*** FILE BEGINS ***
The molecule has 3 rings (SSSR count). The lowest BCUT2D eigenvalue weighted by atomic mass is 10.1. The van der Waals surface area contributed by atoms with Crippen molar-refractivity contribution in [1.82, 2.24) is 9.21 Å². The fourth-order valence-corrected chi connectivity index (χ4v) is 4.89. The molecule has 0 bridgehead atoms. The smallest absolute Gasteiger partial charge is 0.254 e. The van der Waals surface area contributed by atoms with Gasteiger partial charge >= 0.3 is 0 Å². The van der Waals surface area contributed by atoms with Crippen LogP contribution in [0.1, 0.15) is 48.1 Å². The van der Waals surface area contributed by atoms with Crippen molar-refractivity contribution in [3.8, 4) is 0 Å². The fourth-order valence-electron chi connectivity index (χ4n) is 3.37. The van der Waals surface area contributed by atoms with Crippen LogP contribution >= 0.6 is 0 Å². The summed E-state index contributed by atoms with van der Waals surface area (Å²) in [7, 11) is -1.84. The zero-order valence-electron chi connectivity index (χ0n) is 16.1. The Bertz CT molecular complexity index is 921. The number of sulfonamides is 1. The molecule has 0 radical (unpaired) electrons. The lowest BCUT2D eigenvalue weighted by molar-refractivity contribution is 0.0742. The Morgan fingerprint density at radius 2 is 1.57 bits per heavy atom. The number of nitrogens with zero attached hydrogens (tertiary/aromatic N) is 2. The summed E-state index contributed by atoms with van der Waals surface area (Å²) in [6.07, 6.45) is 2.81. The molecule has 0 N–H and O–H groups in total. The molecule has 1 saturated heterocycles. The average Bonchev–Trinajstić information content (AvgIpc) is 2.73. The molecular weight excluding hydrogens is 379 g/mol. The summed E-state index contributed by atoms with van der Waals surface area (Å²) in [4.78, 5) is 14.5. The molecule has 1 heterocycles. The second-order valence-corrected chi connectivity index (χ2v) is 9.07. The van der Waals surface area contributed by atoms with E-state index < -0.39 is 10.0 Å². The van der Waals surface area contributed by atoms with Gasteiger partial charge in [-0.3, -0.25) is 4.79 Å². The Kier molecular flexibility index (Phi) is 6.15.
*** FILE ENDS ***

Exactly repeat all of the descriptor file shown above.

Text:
The molecule has 3 rings (SSSR count). The lowest BCUT2D eigenvalue weighted by atomic mass is 10.1. The van der Waals surface area contributed by atoms with Crippen molar-refractivity contribution in [1.82, 2.24) is 9.21 Å². The fourth-order valence-corrected chi connectivity index (χ4v) is 4.89. The molecule has 0 bridgehead atoms. The smallest absolute Gasteiger partial charge is 0.254 e. The van der Waals surface area contributed by atoms with Gasteiger partial charge >= 0.3 is 0 Å². The van der Waals surface area contributed by atoms with Crippen LogP contribution in [0.1, 0.15) is 48.1 Å². The van der Waals surface area contributed by atoms with Crippen molar-refractivity contribution in [3.8, 4) is 0 Å². The fourth-order valence-electron chi connectivity index (χ4n) is 3.37. The van der Waals surface area contributed by atoms with Crippen LogP contribution >= 0.6 is 0 Å². The summed E-state index contributed by atoms with van der Waals surface area (Å²) in [7, 11) is -1.84. The zero-order valence-electron chi connectivity index (χ0n) is 16.1. The Bertz CT molecular complexity index is 921. The number of sulfonamides is 1. The molecule has 0 radical (unpaired) electrons. The lowest BCUT2D eigenvalue weighted by molar-refractivity contribution is 0.0742. The Morgan fingerprint density at radius 2 is 1.57 bits per heavy atom. The number of nitrogens with zero attached hydrogens (tertiary/aromatic N) is 2. The summed E-state index contributed by atoms with van der Waals surface area (Å²) in [6.07, 6.45) is 2.81. The molecule has 0 N–H and O–H groups in total. The molecule has 1 saturated heterocycles. The average Bonchev–Trinajstić information content (AvgIpc) is 2.73. The molecular weight excluding hydrogens is 379 g/mol. The summed E-state index contributed by atoms with van der Waals surface area (Å²) in [4.78, 5) is 14.5. The molecule has 1 heterocycles. The second-order valence-corrected chi connectivity index (χ2v) is 9.07. The van der Waals surface area contributed by atoms with E-state index < -0.39 is 10.0 Å². The van der Waals surface area contributed by atoms with Gasteiger partial charge in [-0.3, -0.25) is 4.79 Å². The Kier molecular flexibility index (Phi) is 6.15.